As you move around you encounter allies and enemies that will talk to you and move the plot forward. The voice talent for these encounters is delivered in a variety of accents, Scottish, Irish, and something that is eastern European that my ignorant American ears were unable to pin down. (Curse your ignorant ears! - 2Lions) Regardless, the voice acting is done well enough even if some of the dialog is a bit silly. Overall, it gets the job done and does not detract from the game.
If the dialog is with an enemy, combat almost certainly follows the conversation. You are presented with an information screen before you go into combat that details what type of creature you are going to fight, what level they are, and how much life they have. You may then decide to call off the battle and go another route, or forge ahead and engage the enemy in combat. In combat, you do not go hand to hand with your adversary; instead, you have a book of sixteen spells that you take into battle with you and cast using Ether points. From the sixteen spells in your book, six are dealt at random to your hand at the beginning of combat and another spell is added at the start of each round. Enchantment spells can be cast that can benefit you and your creatures, or work against your enemy. You must also summon creatures that are needed to deal damage to the other hero. Some spells are defensive as they can buff or heal your troops, take down enemy enchantments or add more life to your hero. Offensive spells include direct damage spells like fireballs or lighting strikes that can be directed at the hero or his troops or enchantments that impair abilities of enemy combatants or affect the battlefield (such as forcing flying creatures to land, so they can be attacked by ground troops). (I'm getting a spell overload here, Mo! Slow down, man! - 2Lions) You will typically start with a single Ether channel (unless you have an artifact or some enchantment to give you a head start on your opponent). Each round you gain another Ether channel, which is a good thing because the stronger summoning spells, and enchantments cost more. Also, as each round starts, your Ether pool is refilled dependant on how many channels you have. Ether not used at the end of the round does not carry over, so it is important to plan your strategy carefully. (For one, don't sniff it! - 2Lions) Use your summoned creatures to attack the hero directly or defend against his/her creatures that are sent to attack you. After either you or the enemy hero's life reaches zero, the combat is over and you have the chance to gain new spells to use in subsequent combat encounters. (Well, not if you're dead. - 2Lions) After each combat, you are awarded experience points based on the level of the opponent you just defeated. After enough experience is gained, your hero will increase in hit points and you get to choose from rewards that add to your hero's versatility.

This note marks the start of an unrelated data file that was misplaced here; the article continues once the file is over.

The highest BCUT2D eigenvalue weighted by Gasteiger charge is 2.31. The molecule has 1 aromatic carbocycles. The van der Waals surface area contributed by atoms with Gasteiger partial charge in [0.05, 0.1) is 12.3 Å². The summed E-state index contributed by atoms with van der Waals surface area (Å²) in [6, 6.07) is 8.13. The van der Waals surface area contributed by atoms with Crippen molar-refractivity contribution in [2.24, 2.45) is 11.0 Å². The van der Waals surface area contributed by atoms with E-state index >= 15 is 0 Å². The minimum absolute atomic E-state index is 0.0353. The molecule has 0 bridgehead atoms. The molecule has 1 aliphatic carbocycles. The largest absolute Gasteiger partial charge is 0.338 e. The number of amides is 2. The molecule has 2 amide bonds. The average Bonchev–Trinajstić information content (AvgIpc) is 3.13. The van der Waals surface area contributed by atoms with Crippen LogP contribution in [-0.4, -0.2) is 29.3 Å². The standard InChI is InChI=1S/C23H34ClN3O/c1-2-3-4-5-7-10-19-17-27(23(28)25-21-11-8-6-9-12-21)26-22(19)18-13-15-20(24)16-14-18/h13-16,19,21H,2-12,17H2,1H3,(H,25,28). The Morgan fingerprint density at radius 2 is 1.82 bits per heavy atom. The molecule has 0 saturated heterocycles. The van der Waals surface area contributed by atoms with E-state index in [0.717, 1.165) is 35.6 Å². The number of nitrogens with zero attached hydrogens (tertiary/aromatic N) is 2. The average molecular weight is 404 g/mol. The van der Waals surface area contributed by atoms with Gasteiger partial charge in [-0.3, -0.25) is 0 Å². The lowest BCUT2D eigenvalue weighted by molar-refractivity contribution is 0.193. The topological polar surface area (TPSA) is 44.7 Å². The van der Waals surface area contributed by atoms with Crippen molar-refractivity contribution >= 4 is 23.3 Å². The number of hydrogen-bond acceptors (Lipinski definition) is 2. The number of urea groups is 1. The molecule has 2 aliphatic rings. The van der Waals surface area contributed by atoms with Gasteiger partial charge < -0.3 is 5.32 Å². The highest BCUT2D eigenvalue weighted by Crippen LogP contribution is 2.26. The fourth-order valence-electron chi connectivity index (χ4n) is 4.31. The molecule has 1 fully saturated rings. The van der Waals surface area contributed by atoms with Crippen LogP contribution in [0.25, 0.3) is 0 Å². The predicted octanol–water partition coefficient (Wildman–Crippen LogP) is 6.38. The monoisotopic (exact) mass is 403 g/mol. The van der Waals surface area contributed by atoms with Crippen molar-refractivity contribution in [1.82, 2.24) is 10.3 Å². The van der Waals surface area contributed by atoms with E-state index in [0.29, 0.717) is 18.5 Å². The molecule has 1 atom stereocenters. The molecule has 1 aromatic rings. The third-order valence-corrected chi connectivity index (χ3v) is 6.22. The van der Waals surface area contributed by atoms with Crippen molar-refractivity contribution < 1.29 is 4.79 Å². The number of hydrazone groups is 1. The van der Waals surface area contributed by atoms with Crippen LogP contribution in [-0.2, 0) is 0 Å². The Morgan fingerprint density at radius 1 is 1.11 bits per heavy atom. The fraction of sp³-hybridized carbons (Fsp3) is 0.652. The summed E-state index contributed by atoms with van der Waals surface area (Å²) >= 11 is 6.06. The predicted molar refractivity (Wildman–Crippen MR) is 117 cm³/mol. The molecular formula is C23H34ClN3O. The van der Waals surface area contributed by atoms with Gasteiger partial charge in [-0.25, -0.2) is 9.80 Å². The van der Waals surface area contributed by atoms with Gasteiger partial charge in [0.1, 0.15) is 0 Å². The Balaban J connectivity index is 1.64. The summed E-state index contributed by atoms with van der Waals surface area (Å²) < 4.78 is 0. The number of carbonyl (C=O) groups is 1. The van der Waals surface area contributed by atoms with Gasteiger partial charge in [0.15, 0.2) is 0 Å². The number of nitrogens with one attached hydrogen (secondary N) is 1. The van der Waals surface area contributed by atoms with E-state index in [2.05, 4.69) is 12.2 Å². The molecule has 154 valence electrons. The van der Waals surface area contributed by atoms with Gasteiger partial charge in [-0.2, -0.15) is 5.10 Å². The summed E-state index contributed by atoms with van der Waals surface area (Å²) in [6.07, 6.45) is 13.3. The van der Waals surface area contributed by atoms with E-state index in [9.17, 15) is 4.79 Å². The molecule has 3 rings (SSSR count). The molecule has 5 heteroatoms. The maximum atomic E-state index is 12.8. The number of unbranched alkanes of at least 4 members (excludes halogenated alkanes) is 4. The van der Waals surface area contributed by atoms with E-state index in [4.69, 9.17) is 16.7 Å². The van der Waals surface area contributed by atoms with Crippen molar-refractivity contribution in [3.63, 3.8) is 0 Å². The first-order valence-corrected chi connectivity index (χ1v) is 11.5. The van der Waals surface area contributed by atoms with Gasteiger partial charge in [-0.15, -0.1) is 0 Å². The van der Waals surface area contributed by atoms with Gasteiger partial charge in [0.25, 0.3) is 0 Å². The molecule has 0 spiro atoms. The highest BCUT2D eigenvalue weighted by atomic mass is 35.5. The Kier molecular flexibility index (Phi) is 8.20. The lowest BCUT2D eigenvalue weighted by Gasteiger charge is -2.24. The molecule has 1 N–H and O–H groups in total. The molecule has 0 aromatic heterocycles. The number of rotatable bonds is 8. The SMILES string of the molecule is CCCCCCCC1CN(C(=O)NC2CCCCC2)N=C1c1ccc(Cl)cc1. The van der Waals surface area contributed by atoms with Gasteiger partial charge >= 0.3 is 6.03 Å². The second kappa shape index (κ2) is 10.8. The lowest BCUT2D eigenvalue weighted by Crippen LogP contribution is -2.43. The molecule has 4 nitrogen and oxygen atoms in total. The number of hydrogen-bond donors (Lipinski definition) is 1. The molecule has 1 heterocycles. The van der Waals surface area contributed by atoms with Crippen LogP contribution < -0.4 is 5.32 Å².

Oops! I think he's about to sneeze.
Take that, you oversized vegetable!